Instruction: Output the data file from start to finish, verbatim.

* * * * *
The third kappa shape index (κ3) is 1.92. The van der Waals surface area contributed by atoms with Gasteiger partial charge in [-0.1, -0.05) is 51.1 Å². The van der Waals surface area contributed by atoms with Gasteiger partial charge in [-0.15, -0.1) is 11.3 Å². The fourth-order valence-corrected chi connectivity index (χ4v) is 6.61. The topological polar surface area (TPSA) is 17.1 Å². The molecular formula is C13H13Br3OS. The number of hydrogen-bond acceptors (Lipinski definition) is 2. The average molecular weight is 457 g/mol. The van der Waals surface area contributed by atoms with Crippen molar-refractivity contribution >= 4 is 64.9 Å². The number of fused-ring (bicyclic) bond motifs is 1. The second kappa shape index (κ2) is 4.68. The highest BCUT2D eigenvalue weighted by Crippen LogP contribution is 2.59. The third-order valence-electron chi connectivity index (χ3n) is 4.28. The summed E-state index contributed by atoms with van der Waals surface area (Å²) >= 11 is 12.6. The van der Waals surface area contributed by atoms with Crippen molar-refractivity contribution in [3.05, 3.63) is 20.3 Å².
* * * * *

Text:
The third kappa shape index (κ3) is 1.92. The van der Waals surface area contributed by atoms with Gasteiger partial charge in [-0.1, -0.05) is 51.1 Å². The van der Waals surface area contributed by atoms with Gasteiger partial charge in [-0.15, -0.1) is 11.3 Å². The fourth-order valence-corrected chi connectivity index (χ4v) is 6.61. The topological polar surface area (TPSA) is 17.1 Å². The molecular formula is C13H13Br3OS. The number of hydrogen-bond acceptors (Lipinski definition) is 2. The average molecular weight is 457 g/mol. The van der Waals surface area contributed by atoms with Crippen molar-refractivity contribution >= 4 is 64.9 Å². The number of fused-ring (bicyclic) bond motifs is 1. The second kappa shape index (κ2) is 4.68. The highest BCUT2D eigenvalue weighted by Crippen LogP contribution is 2.59. The third-order valence-electron chi connectivity index (χ3n) is 4.28. The summed E-state index contributed by atoms with van der Waals surface area (Å²) >= 11 is 12.6. The van der Waals surface area contributed by atoms with Crippen molar-refractivity contribution in [3.05, 3.63) is 20.3 Å².